not have kitab kuning reference which were the old works and it was difficult to be

accepted by other participants. The participants who had brilliant and original

interpretation in which they can account for it methodologically will be rejected by

other participants if it is not completed by kitab kuning. People who rely on the

personal’s ability and methodology power will be considered as arrogant or not

tawaddu’ and not admitting the clergy of traditional thinker. This condition

influenced by the relation pattern between ulama/Muslim teacher and society in

Indonesia. Ulama’ has strong domination not only in the tradition of Islam society in

Indonesia, but also in other religions.

The process of understanding holy text until the formulation of attitude and

life’s perspective is the area of fiqh. Thus, fiqh becomes important in Indonesian

society and sometimes it seems to be more important than Islamic Law/Syari’ah.10

The tendency of fiqh orientation strengthening actually does not emerge from the first

arrival of Islam but from the long process. Besides the paderi war that brought the

wahabi concept developed in the Middle East,11 the tendency is also caused by

reformation movement of organizations such as Muhammadiyah or al-Irsyad that

developed purification mission. This fiqh orientation is also built by traditional group

as seen in the movement of naqsabandiyah tariqa that combines tarekat/path for

mystics and Islamic law/syariat, which is fiqh.12

The movement of Islam reformation on fiqh basis is still young compared to

the movement on theology basis. This fact can be seen from the works of Indonesian

Islam reformers published in 1980s until 1990s. At that time, most Indonesian Islam

reformers had their own trademarks and no one had fiqh trademark.13 One of the

10 The clear difference between fiqh and Syariah is in the producers. Syari’ah is the life guidance created by Allah. Fiqh is the formulation and Syariah. Although fiqh legitimized by holy texts, it is the result of law exploration conducted by humans. For further explanation, refer to Ahmad Rofiq, Fiqh kontekstual dari Naratif ke Pemaknaan Sosial, (Yogyakarta: Pustaka Pelajar, 2004), p. 3 and A Qodri Azizi, Eklektisme Hukum Nasional kompetisi Antara Hukum Islam dan Hukum Umum, (Yogyakarta: Gama Media, 2002), p. 92-93.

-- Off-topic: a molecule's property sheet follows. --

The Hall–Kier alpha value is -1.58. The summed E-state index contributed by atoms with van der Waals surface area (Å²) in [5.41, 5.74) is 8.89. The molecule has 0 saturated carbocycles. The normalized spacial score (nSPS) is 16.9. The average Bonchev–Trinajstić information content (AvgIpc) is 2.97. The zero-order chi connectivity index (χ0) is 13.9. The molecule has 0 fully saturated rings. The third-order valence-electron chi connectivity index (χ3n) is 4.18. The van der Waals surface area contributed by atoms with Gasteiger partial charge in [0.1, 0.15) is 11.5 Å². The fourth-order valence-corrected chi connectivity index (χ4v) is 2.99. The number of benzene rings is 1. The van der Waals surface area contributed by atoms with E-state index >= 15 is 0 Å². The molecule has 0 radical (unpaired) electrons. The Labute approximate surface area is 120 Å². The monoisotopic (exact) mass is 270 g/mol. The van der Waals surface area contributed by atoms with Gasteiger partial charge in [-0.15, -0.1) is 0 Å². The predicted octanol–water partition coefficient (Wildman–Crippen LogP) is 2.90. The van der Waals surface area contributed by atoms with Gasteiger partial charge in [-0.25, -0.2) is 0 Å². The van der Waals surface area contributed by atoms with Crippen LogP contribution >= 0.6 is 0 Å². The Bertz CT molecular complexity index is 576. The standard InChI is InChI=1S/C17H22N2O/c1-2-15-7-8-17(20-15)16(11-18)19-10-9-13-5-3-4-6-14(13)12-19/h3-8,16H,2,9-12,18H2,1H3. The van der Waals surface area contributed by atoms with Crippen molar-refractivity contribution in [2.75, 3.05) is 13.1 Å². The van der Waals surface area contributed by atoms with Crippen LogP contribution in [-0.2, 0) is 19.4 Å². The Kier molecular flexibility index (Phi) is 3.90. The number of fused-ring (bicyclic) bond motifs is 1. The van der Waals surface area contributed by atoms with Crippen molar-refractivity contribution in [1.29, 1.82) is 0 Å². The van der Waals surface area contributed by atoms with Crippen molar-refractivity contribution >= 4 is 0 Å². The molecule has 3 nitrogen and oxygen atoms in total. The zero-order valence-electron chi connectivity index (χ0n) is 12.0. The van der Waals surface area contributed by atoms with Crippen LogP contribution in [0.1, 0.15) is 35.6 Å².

11 Paderi war occurred in 1821-1837. The war initially was the war of religious reformation, then it was changed into the war of Minang people against Dutch colonial. Ensiklopedi Islam. (Jakarta: PT. Ichtiyar Baru Van Hoeve, 1999), vol. 4, p. 66.

12 Martin Van Bruinessen, Kitab Kuning, Pesantren, dan Tarekat: Tradisi-Tradisi Islam di Indonesia, (Bandung: Mizan, 1999), p. 112.

13 Marzuki Wahid, Post-Tradisionalisme Islma: Gairah Baru Pemikiran Islam di Indonesia, Tashwirul Afkar, Edition No. 10 (Jakarta: LAKPESDAM NU dan TAF, 2001), p. 10

examples was Nurholish Madjid with Islam secularization.14 The domination of anti-

dialog fiqh in Indonesia probably made many religious dialog activators moved with

non-fiqh perspective. Before 1990s, Indonesia had been colored by non-fiqih

movement, including religious dialog movement. Inter-religious dialogue initiated by

Islam people set out the understanding toward religious essence, which in religious

dialogue called spiritual dialogue, meaning a dialogue that set out the religious

esoterical value,15 not religious practice. Proposed by Nurcholis Madjid, kalîmah

sawâ’ is the language to bridge religions by seeking the same perspective on certain

things in certain religions.16 Fiqh is considered stiff and boomerang for inter-religious

dialogue. In viewing fiqh, Ma'had Aly Salafiyah Syafi’iyah Sukorejo has different

point of view. According to them, fiqh is the breath of Islam in Indonesia that has

great potential toward the development of inter-religious dialogue. Besides become

the mainstream of Indonesian Islam, fiqh with its uşûl and qawâ’idnya also provides a

set of formulation method which can be accounted in the public of Islam. It is very

different from other Islamic studies such as kalam (theology) or tasawuf (mysticism)

in which the methodology formulation is not as complete and systematical as fiqh.